S’poreans love travelling to Japan. How about studying or working there, asks Lawrence Wong

11 months ago 62

TOKYO – Many young Japanese entrepreneurs are using Singapore as a springboard to launch startups, Deputy Prime Minister Lawrence Wong cited a financial institution as having told him on Friday.

This was because of Singapore’s “cosmopolitan business environment”, which allows them to very quickly scale up their business ventures into overseas markets.

Speaking to Singapore media at the end of his official visit to Tokyo, Mr Wong, who is also Finance Minister, said: “Working on such collaboration among our young people in startups will allow for closer ties between our two countries, and will really help to add a new dimension in our economic cooperation as well.”

He notes that while there is strong mutual interest in travel among the people on both sides – more than 67,000 Singaporeans visited Japan in December 2022 alone, for instance – there is far more that can be done to build up the relationship.

“We start from a good base, but we want the exchanges to go beyond just leisure travel, hopefully there will be more people coming on both sides to study, to work, and to engage in more substantive activities.”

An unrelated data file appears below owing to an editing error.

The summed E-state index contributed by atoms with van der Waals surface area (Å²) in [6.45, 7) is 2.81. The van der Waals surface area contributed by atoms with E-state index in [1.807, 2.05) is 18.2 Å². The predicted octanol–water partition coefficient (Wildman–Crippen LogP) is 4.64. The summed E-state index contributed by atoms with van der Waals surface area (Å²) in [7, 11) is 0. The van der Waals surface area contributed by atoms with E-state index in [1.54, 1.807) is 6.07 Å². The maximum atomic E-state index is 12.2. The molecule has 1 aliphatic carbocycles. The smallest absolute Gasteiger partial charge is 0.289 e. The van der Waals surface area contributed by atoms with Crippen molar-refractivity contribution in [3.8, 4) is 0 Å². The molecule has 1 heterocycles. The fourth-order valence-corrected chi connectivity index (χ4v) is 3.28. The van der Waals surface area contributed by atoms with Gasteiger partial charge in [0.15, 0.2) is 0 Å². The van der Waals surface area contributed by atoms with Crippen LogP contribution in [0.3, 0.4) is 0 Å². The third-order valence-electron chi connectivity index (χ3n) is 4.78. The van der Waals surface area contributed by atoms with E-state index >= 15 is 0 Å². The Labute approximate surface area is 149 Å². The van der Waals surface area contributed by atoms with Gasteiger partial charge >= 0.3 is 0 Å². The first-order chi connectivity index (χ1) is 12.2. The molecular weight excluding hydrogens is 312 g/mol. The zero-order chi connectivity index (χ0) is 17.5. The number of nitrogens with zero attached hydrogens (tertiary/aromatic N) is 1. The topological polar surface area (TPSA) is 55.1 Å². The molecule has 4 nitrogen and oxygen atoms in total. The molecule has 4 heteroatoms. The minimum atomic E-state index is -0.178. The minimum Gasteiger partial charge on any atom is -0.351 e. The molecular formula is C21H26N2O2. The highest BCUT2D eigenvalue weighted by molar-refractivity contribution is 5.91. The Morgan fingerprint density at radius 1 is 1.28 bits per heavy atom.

He said that the government will continue to see how it can promote such efforts, such as by encouraging more Singaporeans to spend time studying in Japanese universities whether on exchange or full-time programmes, and vice-versa.

There are frequent exchanges on the political level. This marks Mr Wong’s second trip to Japan in May, following his first to Niigata when Singapore was invited as a guest country at the Group of Seven finance ministers’ meeting.

Prime Minister Fumio Kishida also had a layover in Singapore on May 5, where he met Prime Minister Lee Hsien Loong over a working lunch.

In a 20-minute meeting on Friday, Mr Wong and Mr Kishida discussed ways to grow bilateral ties on issues of mutual interest such as digitalisation and the green economy.

They also talked about geopolitical developments, while reaffirming the need to maintain an open, inclusive and rules-based regional architecture.

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